GDPR

The cornerstone of GDPR compliance is ensuring the protection of your data. Payroll must be able to answer the following questions:

  • What data do you hold?
  • Where do you keep this data?
  • Why are you holding onto this data?
  • How secure is it?

When reviewing different payroll vendors, take the time to discuss each of these questions with them to ensure each has the capabilities to meet your data obligations. The Immedis Platform protects your data through multiple measures including encryption and the ability to separate data from its subject so that the information is held separately adding another level of security and privacy.

 

Data breaches

Protecting your data is critical. However, a global payroll platform that comes with an ISO quality certification offers security.  In particular, the ISO 27001 certificate as it recognized as the international standard for information security management.  Here at Immedis, we take the issue of security very seriously. We are ISO certified, which means we run monthly internal audits and complete biannual external audits to ensure conformance. We also implement a rigorous control framework – every action on the Immedis Platform is user stamped, dated, and timed. We regularly review and update security policies.  We also provide security training to employees, perform security testing, monitor compliance with security policies, and conduct internal and external risk assessments.

 

Legislation updates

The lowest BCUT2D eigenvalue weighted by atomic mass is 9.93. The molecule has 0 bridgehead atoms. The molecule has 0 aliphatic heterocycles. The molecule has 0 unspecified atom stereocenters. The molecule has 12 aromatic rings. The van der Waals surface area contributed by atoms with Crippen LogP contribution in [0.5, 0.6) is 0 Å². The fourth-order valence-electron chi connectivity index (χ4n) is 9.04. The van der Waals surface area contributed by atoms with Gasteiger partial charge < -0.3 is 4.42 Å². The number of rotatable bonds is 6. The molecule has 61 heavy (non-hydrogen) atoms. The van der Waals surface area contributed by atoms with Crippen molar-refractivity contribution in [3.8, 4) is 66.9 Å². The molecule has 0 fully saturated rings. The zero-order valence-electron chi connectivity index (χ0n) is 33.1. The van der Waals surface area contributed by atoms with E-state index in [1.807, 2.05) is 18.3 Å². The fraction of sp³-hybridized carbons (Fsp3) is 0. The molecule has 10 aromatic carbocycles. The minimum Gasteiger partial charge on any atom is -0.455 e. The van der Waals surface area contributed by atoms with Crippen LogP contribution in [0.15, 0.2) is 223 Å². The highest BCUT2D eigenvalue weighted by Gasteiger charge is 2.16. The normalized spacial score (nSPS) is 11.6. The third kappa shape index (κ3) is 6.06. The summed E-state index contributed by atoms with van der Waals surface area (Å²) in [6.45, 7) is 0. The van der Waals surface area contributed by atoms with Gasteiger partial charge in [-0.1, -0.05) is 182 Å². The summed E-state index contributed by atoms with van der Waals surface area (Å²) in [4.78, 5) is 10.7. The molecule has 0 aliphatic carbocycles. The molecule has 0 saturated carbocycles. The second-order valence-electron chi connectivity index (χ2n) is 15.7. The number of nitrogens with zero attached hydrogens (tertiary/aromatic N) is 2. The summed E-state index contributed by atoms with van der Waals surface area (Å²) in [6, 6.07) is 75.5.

Staying current with payroll legislation is a behemoth task. The risks and financial consequences of failure to do so are equally immense. There is help. Deloitte highlights the advantages of a global service vendor: “A global service vendor offers a unique solution for the tax and social security compliance-related issues by providing payroll services for most countries across the globe.” An additional benefit is getting updated information on amendments – particularly regarding local laws- and connecting with several vendors is taken care of by a single vendor. Immedis has extensive international and cross-border payroll expertize and provides ongoing updates on local legislative changes and their impacts on employees.

We are happy to demonstrate how the Immedis Platform is helping other customers to deliver on payroll compliance.  To learn more about our global payroll solution, start today by watching this webinar Global Payroll Reporting: What Good Looks Like

 

I want to thank Margaret Corrigan from the Taxback Group for her contributions to this blog post.